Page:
Viewed by 642
Abstract
Chronic kidney disease (CKD) is a global health concern affecting approximately one billion individuals worldwide. End-stage kidney disease (ESKD), the most severe form of CKD, is often accompanied by anemia. Peritoneal dialysis (PD), a common treatment for ESKD, utilizes the peritoneum for solute [...] Read more.
Chronic kidney disease (CKD) is a global health concern affecting approximately one billion individuals worldwide. End-stage kidney disease (ESKD), the most severe form of CKD, is often accompanied by anemia. Peritoneal dialysis (PD), a common treatment for ESKD, utilizes the peritoneum for solute transfer but is associated with complications including protein loss, including transferrin (Tf) a key protein involved in iron transport. This study investigated Tf characteristics in ESKD patients compared to healthy individuals using lectin microarray, spectroscopic techniques and immunocytochemical analysis to assess Tf interaction with transferrin receptors (TfRs). ESKD patients exhibited altered Tf glycosylation patterns, evidenced by significant changes in lectin reactivity compared to healthy controls. However, structural analyses revealed no significant differences in the Tf secondary or tertiary structures between the two groups. A functional analysis demonstrated comparable Tf-TfR interaction in both PD and healthy samples. Despite significant alterations in Tf glycosylation, structural integrity and Tf-TfR interaction remained preserved in PD patients. These findings suggest that while glycosylation changes may influence iron metabolism, they do not impair Tf function. The study highlights the importance of a glucose-free dialysis solutions in managing anemia exacerbation in PD patients with poorly controlled anemia, potentially offering a targeted therapeutic approach to improve patient outcomes. Full article
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14 pages, 1778 KiB  
Article
Label-Free Liquid Chromatography–Mass Spectrometry Quantitation of Relative N- and O-Glycan Concentrations in Human Milk in Japan
by Toshiyuki Yamaguchi, Hirofumi Fukudome, Junichi Higuchi, Tomoki Takahashi, Yuta Tsujimori, Hiroshi M. Ueno, Yasuhiro Toba and Fumihiko Sakai
Int. J. Mol. Sci. 2024, 25(3), 1772; https://doi.org/10.3390/ijms25031772 - 1 Feb 2024
Viewed by 1019
Abstract
Human milk is abundant in carbohydrates and includes human milk oligosaccharides (HMOs) and N/O-glycans conjugated to proteins. HMO compositions and concentrations vary in individuals according to the maternal secretor status based on the fucosyltransferase 2 genotype; however, the profile of [...] Read more.
Human milk is abundant in carbohydrates and includes human milk oligosaccharides (HMOs) and N/O-glycans conjugated to proteins. HMO compositions and concentrations vary in individuals according to the maternal secretor status based on the fucosyltransferase 2 genotype; however, the profile of N/O-glycans remains uninvestigated because of the analytical complexity. Herein, we applied a label-free chromatography–mass spectrometry (LC–MS) technique to elucidate the variation in the composition and concentration of N/O-glycans in human milk. We used label-free LC–MS to relatively quantify 16 N-glycans and 12 O-glycans in 200 samples of Japanese human milk (1–2 months postpartum) and applied high performance anion exchange chromatography with pulsed amperometric detection to absolutely quantify the concentrations of 11 representative HMOs. Cluster analysis of the quantitative data revealed that O-glycans and several HMOs were classified according to the presence or absence of fucose linked to galactose while N-glycans were classified into a different group from O-glycans and HMOs. O-glycans and HMOs with fucose linked to galactose were more abundant in human milk from secretor mothers than from nonsecretor mothers. Thus, secretor status influenced the composition and concentration of HMOs and O-glycans but not those of N-glycans in human milk. Full article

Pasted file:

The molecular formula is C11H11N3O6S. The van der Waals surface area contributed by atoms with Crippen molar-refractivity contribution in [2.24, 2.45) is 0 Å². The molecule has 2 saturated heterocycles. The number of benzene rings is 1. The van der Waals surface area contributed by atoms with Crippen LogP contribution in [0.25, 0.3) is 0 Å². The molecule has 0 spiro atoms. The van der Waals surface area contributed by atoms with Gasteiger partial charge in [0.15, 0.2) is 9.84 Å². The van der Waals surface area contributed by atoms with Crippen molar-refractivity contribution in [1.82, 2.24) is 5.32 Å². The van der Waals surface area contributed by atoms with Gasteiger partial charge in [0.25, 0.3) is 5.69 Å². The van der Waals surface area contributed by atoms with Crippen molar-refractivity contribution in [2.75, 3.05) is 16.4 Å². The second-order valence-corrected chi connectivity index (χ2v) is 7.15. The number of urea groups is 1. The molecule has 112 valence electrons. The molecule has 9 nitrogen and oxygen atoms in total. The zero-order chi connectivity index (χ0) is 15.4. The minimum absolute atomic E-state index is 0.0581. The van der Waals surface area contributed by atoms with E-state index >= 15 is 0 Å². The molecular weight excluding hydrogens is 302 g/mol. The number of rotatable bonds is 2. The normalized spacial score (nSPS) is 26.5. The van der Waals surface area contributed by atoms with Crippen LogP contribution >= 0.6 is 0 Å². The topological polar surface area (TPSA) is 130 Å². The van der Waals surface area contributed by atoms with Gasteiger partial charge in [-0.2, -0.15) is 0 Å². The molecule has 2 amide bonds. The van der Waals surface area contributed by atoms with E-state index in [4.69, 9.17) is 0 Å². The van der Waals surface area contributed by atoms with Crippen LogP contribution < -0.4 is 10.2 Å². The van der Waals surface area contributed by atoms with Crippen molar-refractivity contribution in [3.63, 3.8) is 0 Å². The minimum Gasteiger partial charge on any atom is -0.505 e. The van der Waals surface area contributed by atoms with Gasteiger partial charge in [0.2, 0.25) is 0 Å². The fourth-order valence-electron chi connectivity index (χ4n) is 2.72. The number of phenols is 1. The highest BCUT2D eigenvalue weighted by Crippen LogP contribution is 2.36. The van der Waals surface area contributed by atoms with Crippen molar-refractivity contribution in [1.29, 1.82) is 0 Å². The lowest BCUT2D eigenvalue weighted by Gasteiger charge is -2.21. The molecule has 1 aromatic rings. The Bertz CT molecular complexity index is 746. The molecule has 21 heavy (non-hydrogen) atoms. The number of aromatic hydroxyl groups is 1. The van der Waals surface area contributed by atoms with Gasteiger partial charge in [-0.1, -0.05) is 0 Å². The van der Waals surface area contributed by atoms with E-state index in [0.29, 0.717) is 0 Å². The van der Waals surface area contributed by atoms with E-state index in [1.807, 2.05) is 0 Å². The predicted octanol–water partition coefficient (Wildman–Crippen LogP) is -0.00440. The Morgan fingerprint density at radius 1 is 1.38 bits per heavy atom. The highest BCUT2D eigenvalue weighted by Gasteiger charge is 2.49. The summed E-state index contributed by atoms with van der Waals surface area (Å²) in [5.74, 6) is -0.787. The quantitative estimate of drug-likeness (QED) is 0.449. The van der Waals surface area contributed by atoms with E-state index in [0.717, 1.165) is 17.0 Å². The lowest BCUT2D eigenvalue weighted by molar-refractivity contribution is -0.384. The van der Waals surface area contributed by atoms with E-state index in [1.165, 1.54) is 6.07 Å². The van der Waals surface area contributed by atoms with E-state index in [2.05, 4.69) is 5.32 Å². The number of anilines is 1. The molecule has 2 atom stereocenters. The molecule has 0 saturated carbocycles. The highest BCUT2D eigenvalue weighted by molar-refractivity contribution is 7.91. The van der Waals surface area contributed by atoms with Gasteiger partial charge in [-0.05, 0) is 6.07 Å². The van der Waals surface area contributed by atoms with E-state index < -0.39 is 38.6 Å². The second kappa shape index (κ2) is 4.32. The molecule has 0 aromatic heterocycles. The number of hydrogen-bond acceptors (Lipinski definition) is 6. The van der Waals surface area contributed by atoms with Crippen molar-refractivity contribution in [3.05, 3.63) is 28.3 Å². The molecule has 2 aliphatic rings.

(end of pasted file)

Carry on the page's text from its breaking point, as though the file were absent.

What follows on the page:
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16 pages, 6669 KiB  
Article
Sialyltransferase Mutations Alter the Expression of Calcium-Binding Interneurons in Mice Neocortex, Hippocampus and Striatum
by Senka Blažetić, Vinko Krajina, Irena Labak, Barbara Viljetić, Valentina Pavić, Vedrana Ivić, Marta Balog, Ronald L. Schnaar and Marija Heffer
Int. J. Mol. Sci. 2023, 24(24), 17218; https://doi.org/10.3390/ijms242417218 - 7 Dec 2023
Viewed by 865
Abstract
Gangliosides are major glycans on vertebrate nerve cells, and their metabolic disruption results in congenital disorders with marked cognitive and motor deficits. The sialyltransferase gene St3gal2 is responsible for terminal sialylation of two prominent brain gangliosides in mammals, GD1a and GT1b. In this [...] Read more.
Gangliosides are major glycans on vertebrate nerve cells, and their metabolic disruption results in congenital disorders with marked cognitive and motor deficits. The sialyltransferase gene St3gal2 is responsible for terminal sialylation of two prominent brain gangliosides in mammals, GD1a and GT1b. In this study, we analyzed the expression of calcium-binding interneurons in primary sensory (somatic, visual, and auditory) and motor areas of the neocortex, hippocampus, and striatum of St3gal2-null mice as well as St3gal3-null and St3gal2/3-double null. Immunohistochemistry with highly specific primary antibodies for GABA, parvalbumin, calretinin, and calbindin were used for interneuron detection. St3gal2-null mice had decreased expression of all three analyzed types of calcium-binding interneurons in all analyzed regions of the neocortex. These results implicate gangliosides GD1a and GT1b in the process of interneuron migration and maturation. Full article